Creating A Growth Budget For 2010
Mayer A. Levitt, D.M.D., F.A.G.D.
Last month I discussed the necessity of using sound business principles to develop an operating budget for your dental practice for 2010. The budget I described was what I call a “break-even” budget where your current profitability would be maintained even in a flat year with increased expenses.
This month I want to discuss strategies for increasing revenue. Since we now have all the bases covered, we can have some fun looking into the crystal ball and estimating what could happen to the practice if we could actually achieve new areas of growth. Here are some suggestions.
Hygiene and Continuing care – I routinely find that in most general practices, 30-40% of the patients do not have a continuing care appointment. It is amazing how many patients fall through the cracks. After the close of a business day – or on a day when you are not seeing patients – the doctor and staff need to do the following four to five hour exercise. One person at the computer calls out the name of every patient with a scheduled appointment – doctor and hygiene – for a six month period. Just keep going one day at a time. Three or four people are at the wall of patient charts pulling out the charts when the name is called and placing them on the floor. Obviously there are going to be a ton of charts on the floor and it is an effort to keep them in some semblance of alphabetical order.
When you are done, take the remaining charts on the wall and condense them onto the lower shelves. This large group of patients without an appointment is an indictment of the effectiveness of your current recall system. Pick up the charts on the floor and put them back on the upper shelves. You now have two groups of charts in alphabetical order – those with and those without an appointment.
Next month I will describe in detail how to re-activate this large group of patients without an appointment. But for the purposes of this article, I think you would agree on the huge growth potential that could be realized if you wee able to get a majority of these people to schedule an appointment.
Soft tissue management – My experience is that general practices are performing between five to ten percent therapeutic procedures in the Hygiene department. Therapeutic procedures are 4341 (scaling and root planing for a quadrant), 4342 (scaling and root planing of one to three teeth in a quadrant), 4355 (debridement), and 4381 (Arestin).
Add up those procedures and total them, and that number is the numerator of a fraction. The denominator is the total of 1110 (adult prophy) plus 4910 (perio maintenance). Determine your percentage of therapeutic procedures. My goal would be to get that percentage up to 30+. According to the ADA, 75% of people in this country over the age of thirty-five have some type of periodontal problem. Don’t you think some of them live in your neighborhood? So a real potential growth area for general practices is to transition from a prophy palace and institute a consistent, well outlined STM program. Perhaps easier said than done – but certainly not rocket science.
Oral cancer screening – Whether you offer Vizilite (not my preference for many reasons) or Velscope or Identafi 3000 ultra from Trimira (these oral cancer screening devices are what I prefer), you should be offering this service to your patients. Aside from the increased revenue, it is the right thing to do. Oral cancer is on the rise in this country. And 25% of the cases are in young people with no risk factors. You can save lives!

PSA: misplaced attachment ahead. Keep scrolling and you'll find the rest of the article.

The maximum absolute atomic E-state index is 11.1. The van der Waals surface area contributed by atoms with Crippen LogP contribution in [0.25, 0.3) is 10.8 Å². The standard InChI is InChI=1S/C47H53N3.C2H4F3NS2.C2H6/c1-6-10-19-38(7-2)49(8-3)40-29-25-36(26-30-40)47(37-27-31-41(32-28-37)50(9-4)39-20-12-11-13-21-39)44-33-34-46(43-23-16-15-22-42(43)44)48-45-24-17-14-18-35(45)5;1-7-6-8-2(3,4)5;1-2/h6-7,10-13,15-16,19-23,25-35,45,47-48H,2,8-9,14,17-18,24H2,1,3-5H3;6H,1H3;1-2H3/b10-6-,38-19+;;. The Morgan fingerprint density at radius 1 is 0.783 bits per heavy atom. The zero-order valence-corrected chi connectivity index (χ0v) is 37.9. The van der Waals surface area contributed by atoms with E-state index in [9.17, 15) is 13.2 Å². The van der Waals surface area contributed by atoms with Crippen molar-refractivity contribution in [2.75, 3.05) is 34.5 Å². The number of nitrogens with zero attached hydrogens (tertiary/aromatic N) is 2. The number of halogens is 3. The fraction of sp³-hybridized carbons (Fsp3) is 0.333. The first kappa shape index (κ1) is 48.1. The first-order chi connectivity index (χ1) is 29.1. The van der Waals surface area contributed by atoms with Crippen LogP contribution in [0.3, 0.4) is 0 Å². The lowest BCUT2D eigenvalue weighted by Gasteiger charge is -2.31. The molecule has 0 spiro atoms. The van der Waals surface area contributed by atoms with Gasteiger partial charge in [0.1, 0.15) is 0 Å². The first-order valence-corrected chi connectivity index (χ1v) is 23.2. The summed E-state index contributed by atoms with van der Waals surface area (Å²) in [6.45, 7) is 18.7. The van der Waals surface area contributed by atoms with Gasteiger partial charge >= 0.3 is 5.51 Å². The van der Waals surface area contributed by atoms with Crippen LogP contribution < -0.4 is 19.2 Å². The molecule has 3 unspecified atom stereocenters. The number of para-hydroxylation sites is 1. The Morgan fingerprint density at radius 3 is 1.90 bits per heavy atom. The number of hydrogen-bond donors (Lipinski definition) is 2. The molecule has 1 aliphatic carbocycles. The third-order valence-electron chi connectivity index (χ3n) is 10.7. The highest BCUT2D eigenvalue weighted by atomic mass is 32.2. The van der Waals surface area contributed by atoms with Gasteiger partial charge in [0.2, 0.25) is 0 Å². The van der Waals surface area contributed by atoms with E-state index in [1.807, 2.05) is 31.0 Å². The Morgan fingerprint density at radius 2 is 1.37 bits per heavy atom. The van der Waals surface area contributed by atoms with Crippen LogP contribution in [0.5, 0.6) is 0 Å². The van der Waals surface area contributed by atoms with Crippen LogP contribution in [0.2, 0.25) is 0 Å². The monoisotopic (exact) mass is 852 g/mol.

Marketing for new patients – If you have been reading my articles, you know that I am a big proponent of the power of the Internet. Take at least 2-3 % of your 2009 annual collections and allocate that amount for Internet marketing. Put that in your break-even budget. Just imagine what would happen to your practice if you attracted another ten new patients a month.
Adding new procedures – Invisalign, Sedation, Sleep Apnea, Botox – these are all in my recent experience very hot areas. There has been a lot of direct to consumer advertising about these procedures. Patients are asking about them. Patients are searching for them on Google. So take the necessary continuing education courses (put that in your break-even budget as well) to get educated and trained - and you can add considerable revenue.
Employing itinerant specialists – If you have a busy general practice, you are probably referring out many patients for endodontic and periodontal procedures. If you are too busy or don’t have the interest or the inclination or the time to learn to do these procedures, you should consider the large profit potential of offering these services within your practice. In my experience with my clients, this strategy is working quite well.
We all know that change is difficult. But if you continue to just do what you have always done, you will just continue to get what you have always got. So go back to the drawing board and spend some serious time and thought working ON the practice and not just IN the practice. Get your whole team involved in the planning process. Set some targets – some realistic yet moderately aggressive goals. Measure them on a monthly basis to monitor your progress. Even in a mature practice – and even with a difficult economy – I see the potential for growth of 15-20 percent.
Dr. Levitt is the president of Jodena Consulting, offering personalized advice for business and practice management since 1989.
Dr. Levitt also trains successful dentists who are at, or near the end of their clinical careers to become consultants in their area of the country. For more information, call him at (401) 421-3615, email him at firstname.lastname@example.org.
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